Thursday, December 21, 2000

You must be helped

Ontario has good reason to want to protect prostitutes under 18 from the life they may have been forced into by circumstance or conscienceless pimps.

To achieve that end, however, the government is resorting to questionable means. It plans to strip youths of their freedom and, depending on what a judge or justice of the peace will allow, confine them for up to a month against their will. It plans to let police and child-care workers march into massage parlours, strip clubs and any other place to seize youths they believe need saving.

Alberta did the same two years ago with its Protection of Children Involved in Prostitution Act. It wanted youths whom it perceived to be at risk to go to safe houses for counselling, medical attention and untroubled sleep. It therefore authorized police officers and child-care workers to apprehend those youths from wherever they were, without a warrant, and to lock them in a safe house without a hearing for 72 hours.

That project ran afoul of Alberta Provincial Court Judge Karen Jordan, who ruled last summer that the law unreasonably stripped the youths of liberty without judicial scrutiny and without letting them confront their accusers. Alberta responded last month with amendments that recognized the youths have another protector — the constitutional Charter of Rights and Freedoms.

The law now says a youth must be informed immediately of her or his right to legal representation and court review, and of the availability of Legal Aid, and to be told why and for how long she or he is to be held. Brought quickly before a judge, the youth will have a chance to argue, for instance, that she has not been forced into prostitution and is in no danger.

This, and Ontario's proposed echoing of the Alberta law, may be enough to satisfy the courts. Judge Jordan ruled that it was reasonable under the Charter not to give the youths advance notice of apprehension or to require that officers obtain a warrant, given "our belief system as a community" in the importance of rescuing underage prostitutes from abuse. "Female participants, whether children or adults, are subject to serious harm and even death at the hands of pimps and johns," she wrote. "…The risk of sexually transmitted disease is so high as to be a significant public health risk."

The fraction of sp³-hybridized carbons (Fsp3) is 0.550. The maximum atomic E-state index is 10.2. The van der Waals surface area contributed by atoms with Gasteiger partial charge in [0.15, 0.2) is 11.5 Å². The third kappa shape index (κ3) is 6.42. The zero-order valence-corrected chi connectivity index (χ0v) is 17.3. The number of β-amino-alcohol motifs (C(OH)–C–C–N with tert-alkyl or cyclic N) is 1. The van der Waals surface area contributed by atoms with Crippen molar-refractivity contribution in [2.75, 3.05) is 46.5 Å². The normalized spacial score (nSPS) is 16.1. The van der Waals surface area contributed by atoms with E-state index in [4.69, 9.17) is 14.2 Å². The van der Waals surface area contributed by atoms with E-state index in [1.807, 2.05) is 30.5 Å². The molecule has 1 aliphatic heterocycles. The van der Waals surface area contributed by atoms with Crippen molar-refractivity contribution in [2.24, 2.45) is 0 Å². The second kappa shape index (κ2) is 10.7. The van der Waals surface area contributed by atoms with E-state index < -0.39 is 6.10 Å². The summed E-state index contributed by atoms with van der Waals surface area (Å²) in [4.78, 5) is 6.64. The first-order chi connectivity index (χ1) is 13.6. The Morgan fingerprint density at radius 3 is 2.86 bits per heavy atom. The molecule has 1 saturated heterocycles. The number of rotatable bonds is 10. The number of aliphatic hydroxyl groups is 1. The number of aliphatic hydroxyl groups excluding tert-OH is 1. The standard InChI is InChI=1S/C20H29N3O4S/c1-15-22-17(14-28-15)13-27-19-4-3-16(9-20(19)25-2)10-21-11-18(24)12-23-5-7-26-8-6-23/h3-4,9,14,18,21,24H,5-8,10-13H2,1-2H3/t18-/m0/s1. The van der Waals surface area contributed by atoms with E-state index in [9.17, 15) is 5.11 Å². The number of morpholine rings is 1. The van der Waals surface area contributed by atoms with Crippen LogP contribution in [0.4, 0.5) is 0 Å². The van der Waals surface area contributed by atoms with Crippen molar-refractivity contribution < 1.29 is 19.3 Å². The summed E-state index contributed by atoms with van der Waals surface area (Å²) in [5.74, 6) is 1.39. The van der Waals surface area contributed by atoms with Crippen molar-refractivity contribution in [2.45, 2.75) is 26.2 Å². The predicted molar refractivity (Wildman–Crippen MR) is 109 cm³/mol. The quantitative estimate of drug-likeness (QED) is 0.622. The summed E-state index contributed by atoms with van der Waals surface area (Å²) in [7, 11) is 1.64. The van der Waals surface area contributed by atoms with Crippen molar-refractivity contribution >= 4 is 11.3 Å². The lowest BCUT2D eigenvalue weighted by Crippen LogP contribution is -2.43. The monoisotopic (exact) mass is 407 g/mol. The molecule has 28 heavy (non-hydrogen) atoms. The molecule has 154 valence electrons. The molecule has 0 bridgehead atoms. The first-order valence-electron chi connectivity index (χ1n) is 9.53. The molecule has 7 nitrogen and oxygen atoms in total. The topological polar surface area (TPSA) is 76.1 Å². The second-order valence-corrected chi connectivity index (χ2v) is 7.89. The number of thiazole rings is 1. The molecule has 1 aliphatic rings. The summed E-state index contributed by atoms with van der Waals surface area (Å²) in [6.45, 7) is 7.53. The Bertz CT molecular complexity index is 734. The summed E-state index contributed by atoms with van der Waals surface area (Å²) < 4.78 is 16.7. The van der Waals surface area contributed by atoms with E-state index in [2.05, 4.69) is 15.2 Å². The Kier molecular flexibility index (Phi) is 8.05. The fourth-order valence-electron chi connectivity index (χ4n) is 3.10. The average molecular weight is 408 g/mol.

But civil liberties are only part of the story. The more pragmatic question is, does the project work? Forcing youths to shake an addiction or listen to counselling for five or 30 days may relieve the frustration of those previously unable to reach the kids any other way, but that doesn't mean the youths won't simply return to their previous life once released. In Alberta, more than a third of the youths apprehended as of August had been forced through the program more than once.

If the message is that young people should respect themselves enough to get out of an abusive and exploitive relationship, the youths may wonder what sort of respect is being shown them by seizure and confinement against their will.

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Created: December 21, 2000
Last modified: January 19, 2001
CSIS Commercial Sex Information Service
Box 3075, Vancouver, BC V6B 3X6
Tel: +1 (604) 488-0710